Python Basics

Python PyMySQL Insert Record

In previous tutorial, we have learned how to create a table using pymysql and python. In this article we are going to learn how to insert record into table. For reference look at the below table.

emp_id emp_name emp_age
1 Raj 22
2 Rahul 24
3 Vivek 26
4 Ajay 28
5 Suraj 29

In the table, I am going to insert above five records.

Assuming you have basic understanding of mysql, remember following format specifiers:

  • For Varchar : %s
  • For Int : %d
  • For Float: %f

And also, you must have basic understanding of tuple in python before proceeding futher.

Inserting record into table involves following three steps.

Step 1: Create Connection

Step 2: Insert Record

Step 3: Close connection

From the above table reference, lets insert the first record.

Id is 1, name is Raj and age is 22.

Therefore, the sql command to insert record would be

sql=”insert into employee_info(id,emp_name,emp_age)values(1,’raj’,22)”

The above sql command would run fine with out any problem. In 99% cases, we are going to receive the values from different sources and the values must be in some variable. So lets see what would be the sql command if the values are in variables.

id=1

name=’raj’

age=22

sql=”insert into employee_info(id,emp_name,emp_age)values(%d,’%s’,%d)”

In the above sql command, in the place of values, I had mentioned the format specifiers. pymysql and python at the backend are now aware, the first value would be an integer, the second value would be a string or varchar, and the third value would be an integer.

Note: %s is wrapped in between single quote. In mysql whenever we insert varchar, we wrap it with single quote.

So far, I had created the sql command with format specifiers but what about the values?

We pass the values in the form of tuple.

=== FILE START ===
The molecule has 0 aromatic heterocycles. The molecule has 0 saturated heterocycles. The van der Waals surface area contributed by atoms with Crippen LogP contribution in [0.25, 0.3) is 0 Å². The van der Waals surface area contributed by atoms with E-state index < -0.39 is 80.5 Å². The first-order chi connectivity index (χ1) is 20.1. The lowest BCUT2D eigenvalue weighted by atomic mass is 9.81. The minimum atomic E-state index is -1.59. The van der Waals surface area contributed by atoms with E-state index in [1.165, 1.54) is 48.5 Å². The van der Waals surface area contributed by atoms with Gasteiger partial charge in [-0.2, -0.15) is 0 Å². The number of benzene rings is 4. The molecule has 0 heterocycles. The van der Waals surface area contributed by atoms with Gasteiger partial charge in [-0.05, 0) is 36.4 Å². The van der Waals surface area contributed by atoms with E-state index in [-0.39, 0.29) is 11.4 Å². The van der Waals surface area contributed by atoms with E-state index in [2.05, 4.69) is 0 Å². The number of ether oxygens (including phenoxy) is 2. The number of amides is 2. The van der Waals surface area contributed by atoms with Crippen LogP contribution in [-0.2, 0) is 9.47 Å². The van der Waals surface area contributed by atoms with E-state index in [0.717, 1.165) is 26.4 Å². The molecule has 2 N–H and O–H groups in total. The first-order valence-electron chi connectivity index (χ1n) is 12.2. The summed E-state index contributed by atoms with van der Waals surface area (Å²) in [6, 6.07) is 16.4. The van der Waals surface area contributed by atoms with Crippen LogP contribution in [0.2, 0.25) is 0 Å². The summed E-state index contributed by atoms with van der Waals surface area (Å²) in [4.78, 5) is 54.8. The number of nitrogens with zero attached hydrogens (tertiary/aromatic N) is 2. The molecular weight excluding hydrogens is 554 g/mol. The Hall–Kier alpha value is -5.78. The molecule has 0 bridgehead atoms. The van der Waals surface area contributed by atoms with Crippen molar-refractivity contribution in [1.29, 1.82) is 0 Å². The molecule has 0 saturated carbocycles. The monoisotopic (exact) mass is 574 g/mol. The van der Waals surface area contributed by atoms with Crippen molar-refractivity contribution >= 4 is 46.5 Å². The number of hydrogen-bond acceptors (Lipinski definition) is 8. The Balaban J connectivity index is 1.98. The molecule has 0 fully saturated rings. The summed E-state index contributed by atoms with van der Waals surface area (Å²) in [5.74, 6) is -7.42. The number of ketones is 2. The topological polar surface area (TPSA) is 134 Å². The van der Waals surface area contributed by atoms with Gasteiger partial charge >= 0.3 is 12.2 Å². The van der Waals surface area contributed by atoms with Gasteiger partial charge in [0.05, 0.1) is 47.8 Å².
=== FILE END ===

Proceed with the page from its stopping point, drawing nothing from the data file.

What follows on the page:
dataval=(id,name,raj)

Thats it. Our sql command is completely ready. Now lets see the whole code.

Insert Record into Table

conn=pymysql.connect(‘localhost’,’root’,”,’employee_db’)

cursor=conn.cursor

sql=”insert into employee_info(id,emp_name,emp_age)values(%d,’%s’,%d)”

dataval=(id,name,raj)

try:

cursor.execute(sql,dataval)

conn.commit()

print(“record inserted succesfully”)

except pymysql.Error as pe:

print(pe) #if any error occurs while inserting record, it will print here.

conn.rollback();

finally:

cursor.close()

conn.close()

Few more new things you must have noticed in the above code. Lets analyse one by one.

Try, except – While performing a task such as inserting record, the code may encounter error. So it is wise to use try except. Try code block executes only if there are no errors. Other wise the except block is going to print the error.

pymysql.Error

It contains the raised error list. So by printing this error, we can know if any error is present in the code. If we encounter an error, then we must immediate roll back the connection variable by calling conn.rollback()

finally:

If no error is present, then inside finally block, we must close the cursor and conn variable.

In similar fashion, I can insert rest of the record into the table.

conn.commit

conn.commit() function finalises the insert feature. If this code misses, then the insert will not make effect. So whenever we change the data of table through sql command, we must have to run this function, so that the changes in the table becomes permanent.